Meat and Animal Feed

Over the past 50 years, global meat consumption has quadrupled from 70 million tonnes in 1961 to a current total of 283 million tonnes per year.
The IAASTD predicts that this trend will continue if meat consumption remains at existing high levels in industrialised countries, and the growing urban middle class in China and other emerging economies continue to catch up with this level.
If livestock eat grass and other plants which are not suitable for direct human consumption, animal husbandry can increase food supply and contribute significantly to agricultural production. Animals produce manure, contribute to soil cultivation, serve as draught and pack animals, recycle waste and stabilise the food security of their owners if kept as reserves.
Today, however, most fattened livestock no longer eat grass, but are fed maize, soybean, wheat or other grains instead. "The increase in consumption of animal products is, next to population growth, one of the major causes of the in­crease of global fertilizer use. World meat consumption (and production) is expected to grow by 70% in the period 2000-2030 and 120% in the period 2000-2050 (FAO, 2006b). The production and consumption of pig and poultry meat is expected to grow at a much higher speed than of bovine and ovine meat. Over the last years there has been a major expansion in large scale, vertically integrated industrial live­stock systems, and this development is expected to continue over the coming decades (Bruinsma, 2003). These systems can lead to concentration of manure; although manure is a valuable source of nutrients, concentrated spreading of ma­nure leads to significant emissions, to air, soil and water." (Global, p. 281)
Grown on agricultural land, the production of animal feed results in land for direct food production being lost.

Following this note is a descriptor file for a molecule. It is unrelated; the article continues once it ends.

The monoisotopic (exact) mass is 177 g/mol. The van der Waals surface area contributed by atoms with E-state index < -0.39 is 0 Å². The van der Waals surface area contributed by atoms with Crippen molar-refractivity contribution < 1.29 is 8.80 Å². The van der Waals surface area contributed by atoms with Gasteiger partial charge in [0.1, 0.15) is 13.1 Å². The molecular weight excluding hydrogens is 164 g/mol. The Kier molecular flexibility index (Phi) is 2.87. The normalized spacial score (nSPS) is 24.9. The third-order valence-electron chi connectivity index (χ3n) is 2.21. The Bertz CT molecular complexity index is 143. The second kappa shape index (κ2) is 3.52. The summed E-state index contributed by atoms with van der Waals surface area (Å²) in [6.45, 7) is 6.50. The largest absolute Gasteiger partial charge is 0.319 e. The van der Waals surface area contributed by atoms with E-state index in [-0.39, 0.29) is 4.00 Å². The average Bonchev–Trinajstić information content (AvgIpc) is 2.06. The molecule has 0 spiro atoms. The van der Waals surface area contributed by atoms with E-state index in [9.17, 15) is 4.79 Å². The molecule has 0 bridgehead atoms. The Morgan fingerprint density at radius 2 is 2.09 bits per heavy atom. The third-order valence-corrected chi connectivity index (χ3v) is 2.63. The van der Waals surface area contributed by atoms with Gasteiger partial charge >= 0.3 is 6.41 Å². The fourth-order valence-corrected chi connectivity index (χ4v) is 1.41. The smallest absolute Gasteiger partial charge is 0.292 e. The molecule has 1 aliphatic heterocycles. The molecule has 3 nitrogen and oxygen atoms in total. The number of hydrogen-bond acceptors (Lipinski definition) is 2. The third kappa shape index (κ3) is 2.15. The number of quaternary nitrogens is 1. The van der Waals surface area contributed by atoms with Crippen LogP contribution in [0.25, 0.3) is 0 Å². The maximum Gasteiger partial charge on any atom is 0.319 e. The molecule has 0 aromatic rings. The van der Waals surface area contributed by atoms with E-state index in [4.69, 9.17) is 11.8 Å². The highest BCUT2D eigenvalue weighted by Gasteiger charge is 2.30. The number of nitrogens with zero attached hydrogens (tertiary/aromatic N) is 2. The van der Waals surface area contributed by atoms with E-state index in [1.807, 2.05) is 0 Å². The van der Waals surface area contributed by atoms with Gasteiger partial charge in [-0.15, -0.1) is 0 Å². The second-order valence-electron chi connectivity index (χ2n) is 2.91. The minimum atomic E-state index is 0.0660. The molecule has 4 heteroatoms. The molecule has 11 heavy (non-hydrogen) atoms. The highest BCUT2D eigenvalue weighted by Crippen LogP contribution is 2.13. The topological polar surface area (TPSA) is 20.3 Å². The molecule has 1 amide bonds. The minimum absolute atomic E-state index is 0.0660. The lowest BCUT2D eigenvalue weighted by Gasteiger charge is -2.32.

World meat production

The livestock sector has an enormous impact on the environment. It accounts for 18% of global greenhouse gas emissions and 9% of all anthropogenic CO2 emissions. Worldwide, it is responsible for around 8% of human water use, mostly for the irrigation of feed crops. 26% of all land worldwide is used for grazing. The total agricultural land dedicated to feed crop production amounts to 33%. 70% of agricultural land and 30% of the global land area are used for livestock production. In the US, animal husbandry accounts for 55% of all soil erosion and sedimentation, 37% of pesticide use, 50% of antibiotic use and one third of freshwater pollution with nitrogen and phosphorus (Global, p. 518). >>more

Facts & Figures

In 2012, around 304 million tonnes of meat were produced worldwide. For 2014, FAO forecasts an increase to 311.8 million tonnes. If a global average is taken, meat consumption amounted to 42.9 kilograms of meat per person in 2012. In developing countries, the average meat consumption per capita was 33.5 kg. In industrialised countries, the average meat consumption reached 76.2 kg.

A quarter of the earth’s terrestrial surface is used for ruminant grazing, and a third of global arable land is used to grow feed for livestock, accounting for 40% of total cereal production. Animal agriculture uses far more land resources than any other human activity.

One in eight British adults gave up eating meat and fish, according to new research by analysts Mintel. Some 12% now follow vegetarian or vegan diets, rising to 20% of those aged between 16 and 24. Millions more are “flexitarians” cutting back substantially on the amount of meat they eat. This has led to a booming £625million-a-year market for meat-free products in 2013.

In 2010, there were 26.7 billion farm animals worldwide. The number of chickens grown for human consumption increased 273 percent between 1970 and 2010 to 19.4 billion chicken. During the same period, the cattle population grew 32 percent to reach 1.4 billion.